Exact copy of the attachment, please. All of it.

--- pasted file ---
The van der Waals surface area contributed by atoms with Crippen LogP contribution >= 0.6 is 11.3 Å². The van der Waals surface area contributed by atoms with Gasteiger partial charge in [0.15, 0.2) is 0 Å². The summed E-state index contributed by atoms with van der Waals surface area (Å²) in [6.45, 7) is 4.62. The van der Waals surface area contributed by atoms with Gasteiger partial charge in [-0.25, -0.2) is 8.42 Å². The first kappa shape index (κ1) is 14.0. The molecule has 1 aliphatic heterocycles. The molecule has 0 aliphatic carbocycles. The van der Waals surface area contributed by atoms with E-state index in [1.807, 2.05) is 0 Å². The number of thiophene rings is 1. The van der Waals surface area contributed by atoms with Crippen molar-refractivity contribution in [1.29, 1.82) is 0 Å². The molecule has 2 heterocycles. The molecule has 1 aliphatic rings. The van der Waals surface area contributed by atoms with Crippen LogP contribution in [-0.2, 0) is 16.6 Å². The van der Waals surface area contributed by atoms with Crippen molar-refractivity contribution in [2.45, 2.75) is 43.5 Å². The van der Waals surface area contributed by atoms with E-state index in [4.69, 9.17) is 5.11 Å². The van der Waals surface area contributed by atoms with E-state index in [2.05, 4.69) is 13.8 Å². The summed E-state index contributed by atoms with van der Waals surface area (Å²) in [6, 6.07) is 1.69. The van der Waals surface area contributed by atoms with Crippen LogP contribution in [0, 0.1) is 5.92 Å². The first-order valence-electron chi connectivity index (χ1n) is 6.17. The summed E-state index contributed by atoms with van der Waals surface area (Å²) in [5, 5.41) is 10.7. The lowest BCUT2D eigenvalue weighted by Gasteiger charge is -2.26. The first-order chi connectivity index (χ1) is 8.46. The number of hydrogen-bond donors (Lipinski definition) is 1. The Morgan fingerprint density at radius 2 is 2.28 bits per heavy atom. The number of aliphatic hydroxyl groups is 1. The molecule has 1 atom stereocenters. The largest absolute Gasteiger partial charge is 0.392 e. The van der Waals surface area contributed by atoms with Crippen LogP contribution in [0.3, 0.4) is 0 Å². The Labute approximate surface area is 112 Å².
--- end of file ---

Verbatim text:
The van der Waals surface area contributed by atoms with Crippen LogP contribution >= 0.6 is 11.3 Å². The van der Waals surface area contributed by atoms with Gasteiger partial charge in [0.15, 0.2) is 0 Å². The summed E-state index contributed by atoms with van der Waals surface area (Å²) in [6.45, 7) is 4.62. The van der Waals surface area contributed by atoms with Gasteiger partial charge in [-0.25, -0.2) is 8.42 Å². The first kappa shape index (κ1) is 14.0. The molecule has 1 aliphatic heterocycles. The molecule has 0 aliphatic carbocycles. The van der Waals surface area contributed by atoms with E-state index in [1.807, 2.05) is 0 Å². The number of thiophene rings is 1. The van der Waals surface area contributed by atoms with Crippen molar-refractivity contribution in [1.29, 1.82) is 0 Å². The molecule has 2 heterocycles. The molecule has 1 aliphatic rings. The van der Waals surface area contributed by atoms with Crippen LogP contribution in [-0.2, 0) is 16.6 Å². The van der Waals surface area contributed by atoms with Crippen molar-refractivity contribution in [2.45, 2.75) is 43.5 Å². The van der Waals surface area contributed by atoms with E-state index in [4.69, 9.17) is 5.11 Å². The van der Waals surface area contributed by atoms with E-state index in [2.05, 4.69) is 13.8 Å². The summed E-state index contributed by atoms with van der Waals surface area (Å²) in [6, 6.07) is 1.69. The van der Waals surface area contributed by atoms with Crippen LogP contribution in [0, 0.1) is 5.92 Å². The first-order valence-electron chi connectivity index (χ1n) is 6.17. The summed E-state index contributed by atoms with van der Waals surface area (Å²) in [5, 5.41) is 10.7. The lowest BCUT2D eigenvalue weighted by Gasteiger charge is -2.26. The first-order chi connectivity index (χ1) is 8.46. The number of hydrogen-bond donors (Lipinski definition) is 1. The Morgan fingerprint density at radius 2 is 2.28 bits per heavy atom. The number of aliphatic hydroxyl groups is 1. The molecule has 1 atom stereocenters. The largest absolute Gasteiger partial charge is 0.392 e. The van der Waals surface area contributed by atoms with Crippen LogP contribution in [0.3, 0.4) is 0 Å². The Labute approximate surface area is 112 Å².